Tests for foodborne pathogens in which a culture is not grown in a lab may be necessary for produce companies, but they can’t replace traditional culture tests, industry leaders and government officials say.

Nonculture diagnostic tests have been around since the early 1980s, said David Gombas, senior vice president of food safety and technology for the Washington D.C.-based United Fresh Produce Association.

But there has been a recent push, Gombas said, to use them to replace culture tests that the Centers for Disease Control and Prevention, the Food and Drug Administration and other agencies and organizations rely on to accurately diagnose cases of salmonella, E. coli and other foodborne illnesses.

That trend was highlighted in a recent article in Scientific America magazine, which found that many clinics and state-run labs are turning to nonculture tests, which are faster than culture tests.

They’re faster, but are they better?

“Right now, the answer is no,” Gombas said. “CDC, FDA, and those in the produce industry I talk to — they want a live bug.”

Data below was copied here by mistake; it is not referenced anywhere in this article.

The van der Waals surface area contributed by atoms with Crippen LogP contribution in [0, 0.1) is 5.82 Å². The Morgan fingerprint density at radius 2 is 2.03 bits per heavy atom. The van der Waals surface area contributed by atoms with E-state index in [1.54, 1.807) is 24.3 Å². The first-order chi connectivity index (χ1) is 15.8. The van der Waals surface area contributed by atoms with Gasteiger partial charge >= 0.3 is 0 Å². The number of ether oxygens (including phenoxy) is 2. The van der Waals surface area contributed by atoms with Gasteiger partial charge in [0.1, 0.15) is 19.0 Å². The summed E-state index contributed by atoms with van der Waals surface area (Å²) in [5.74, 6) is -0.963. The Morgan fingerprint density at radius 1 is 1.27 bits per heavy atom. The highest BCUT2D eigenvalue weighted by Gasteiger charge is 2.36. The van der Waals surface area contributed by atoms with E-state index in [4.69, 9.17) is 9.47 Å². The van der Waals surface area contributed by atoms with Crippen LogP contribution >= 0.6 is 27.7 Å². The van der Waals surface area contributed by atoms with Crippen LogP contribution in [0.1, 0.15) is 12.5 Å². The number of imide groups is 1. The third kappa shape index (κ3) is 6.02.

A live bug is the result of growing a culture, which can take 18 to 24 hours in a lab, Gombas said. Some of the rapid nonculture tests, by contrast, can be done in 20 minutes.

For many fresh produce companies, like Earthbound Farm, San Juan Batista, Calif., rapid nonculture tests are a necessity, said Will Daniels, Earthbound’s senior vice president of operations and organic integrity.

“Without them, we wouldn’t be able to do what we do,” Daniels said. “A culture is a three to five day process. We can’t fit that into our system.”

Earthbound Farms tests every product it ships. If it relied on culture tests and had to wait three to five days to ship, it would need to have five to six days’ worth of inventory on hand at any given time, Daniels said.

As it is, the company’s warehouse is packed with just a day’s worth of inventory, he said. And of course shelf life would suffer significantly once product did finally ship.

“Speed is only a benefit in these things,” Daniels said.

Nevertheless, Daniels understands that CDC needs culture tests to do its epidemiology tests. Likewise, Gombas realizes that individual companies don’t have the time to make cultures.

“For places that have to be fast, it works,” Gombas said. “But when you have to be right, maybe not.”